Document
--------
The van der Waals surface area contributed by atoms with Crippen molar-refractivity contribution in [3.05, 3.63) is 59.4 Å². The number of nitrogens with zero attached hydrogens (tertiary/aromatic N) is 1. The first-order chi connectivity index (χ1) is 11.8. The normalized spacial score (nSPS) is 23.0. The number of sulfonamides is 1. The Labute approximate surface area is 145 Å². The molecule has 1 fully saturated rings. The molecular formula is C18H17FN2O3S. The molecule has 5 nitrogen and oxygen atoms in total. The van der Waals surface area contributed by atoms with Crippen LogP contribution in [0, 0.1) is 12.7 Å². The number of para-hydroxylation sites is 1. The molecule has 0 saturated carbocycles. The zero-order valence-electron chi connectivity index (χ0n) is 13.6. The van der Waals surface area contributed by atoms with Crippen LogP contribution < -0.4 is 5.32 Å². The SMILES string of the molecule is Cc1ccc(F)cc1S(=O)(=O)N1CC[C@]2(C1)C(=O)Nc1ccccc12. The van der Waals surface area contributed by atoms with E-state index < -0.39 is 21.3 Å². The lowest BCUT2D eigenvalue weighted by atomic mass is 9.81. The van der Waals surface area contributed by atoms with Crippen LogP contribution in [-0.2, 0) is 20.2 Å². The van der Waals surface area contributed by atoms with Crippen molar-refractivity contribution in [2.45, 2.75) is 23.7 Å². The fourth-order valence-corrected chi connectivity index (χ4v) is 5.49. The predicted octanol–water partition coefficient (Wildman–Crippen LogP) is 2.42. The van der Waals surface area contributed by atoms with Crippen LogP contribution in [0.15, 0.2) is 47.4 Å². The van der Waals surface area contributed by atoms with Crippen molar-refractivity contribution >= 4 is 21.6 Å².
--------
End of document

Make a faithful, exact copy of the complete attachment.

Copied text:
The van der Waals surface area contributed by atoms with Crippen molar-refractivity contribution in [3.05, 3.63) is 59.4 Å². The number of nitrogens with zero attached hydrogens (tertiary/aromatic N) is 1. The first-order chi connectivity index (χ1) is 11.8. The normalized spacial score (nSPS) is 23.0. The number of sulfonamides is 1. The Labute approximate surface area is 145 Å². The molecule has 1 fully saturated rings. The molecular formula is C18H17FN2O3S. The molecule has 5 nitrogen and oxygen atoms in total. The van der Waals surface area contributed by atoms with Crippen LogP contribution in [0, 0.1) is 12.7 Å². The number of para-hydroxylation sites is 1. The molecule has 0 saturated carbocycles. The zero-order valence-electron chi connectivity index (χ0n) is 13.6. The van der Waals surface area contributed by atoms with Crippen LogP contribution < -0.4 is 5.32 Å². The SMILES string of the molecule is Cc1ccc(F)cc1S(=O)(=O)N1CC[C@]2(C1)C(=O)Nc1ccccc12. The van der Waals surface area contributed by atoms with E-state index < -0.39 is 21.3 Å². The lowest BCUT2D eigenvalue weighted by atomic mass is 9.81. The van der Waals surface area contributed by atoms with Crippen LogP contribution in [-0.2, 0) is 20.2 Å². The van der Waals surface area contributed by atoms with Crippen molar-refractivity contribution in [2.45, 2.75) is 23.7 Å². The fourth-order valence-corrected chi connectivity index (χ4v) is 5.49. The predicted octanol–water partition coefficient (Wildman–Crippen LogP) is 2.42. The van der Waals surface area contributed by atoms with Crippen LogP contribution in [0.15, 0.2) is 47.4 Å². The van der Waals surface area contributed by atoms with Crippen molar-refractivity contribution >= 4 is 21.6 Å².